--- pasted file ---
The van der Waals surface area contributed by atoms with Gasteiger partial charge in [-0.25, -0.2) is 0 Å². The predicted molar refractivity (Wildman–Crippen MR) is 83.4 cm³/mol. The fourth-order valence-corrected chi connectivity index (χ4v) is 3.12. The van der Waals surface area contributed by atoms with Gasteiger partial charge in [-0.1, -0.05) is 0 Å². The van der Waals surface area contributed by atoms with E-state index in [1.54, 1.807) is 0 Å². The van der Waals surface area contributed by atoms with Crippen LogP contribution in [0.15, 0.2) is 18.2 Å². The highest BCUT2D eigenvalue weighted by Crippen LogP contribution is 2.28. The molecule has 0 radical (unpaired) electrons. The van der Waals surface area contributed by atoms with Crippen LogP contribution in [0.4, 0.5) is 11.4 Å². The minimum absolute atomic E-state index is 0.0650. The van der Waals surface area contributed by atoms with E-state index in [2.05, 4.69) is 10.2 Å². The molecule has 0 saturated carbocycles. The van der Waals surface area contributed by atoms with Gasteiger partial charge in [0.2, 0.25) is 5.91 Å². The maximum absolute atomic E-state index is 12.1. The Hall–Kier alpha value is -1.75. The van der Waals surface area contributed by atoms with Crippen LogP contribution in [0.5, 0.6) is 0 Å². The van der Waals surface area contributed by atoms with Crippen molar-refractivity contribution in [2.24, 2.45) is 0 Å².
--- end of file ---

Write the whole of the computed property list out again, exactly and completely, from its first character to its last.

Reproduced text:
The van der Waals surface area contributed by atoms with Gasteiger partial charge in [-0.25, -0.2) is 0 Å². The predicted molar refractivity (Wildman–Crippen MR) is 83.4 cm³/mol. The fourth-order valence-corrected chi connectivity index (χ4v) is 3.12. The van der Waals surface area contributed by atoms with Gasteiger partial charge in [-0.1, -0.05) is 0 Å². The van der Waals surface area contributed by atoms with E-state index in [1.54, 1.807) is 0 Å². The van der Waals surface area contributed by atoms with Crippen LogP contribution in [0.15, 0.2) is 18.2 Å². The highest BCUT2D eigenvalue weighted by Crippen LogP contribution is 2.28. The molecule has 0 radical (unpaired) electrons. The van der Waals surface area contributed by atoms with Crippen LogP contribution in [0.4, 0.5) is 11.4 Å². The minimum absolute atomic E-state index is 0.0650. The van der Waals surface area contributed by atoms with E-state index in [2.05, 4.69) is 10.2 Å². The molecule has 0 saturated carbocycles. The van der Waals surface area contributed by atoms with Gasteiger partial charge in [0.2, 0.25) is 5.91 Å². The maximum absolute atomic E-state index is 12.1. The Hall–Kier alpha value is -1.75. The van der Waals surface area contributed by atoms with Crippen LogP contribution in [0.5, 0.6) is 0 Å². The van der Waals surface area contributed by atoms with Crippen molar-refractivity contribution in [2.24, 2.45) is 0 Å².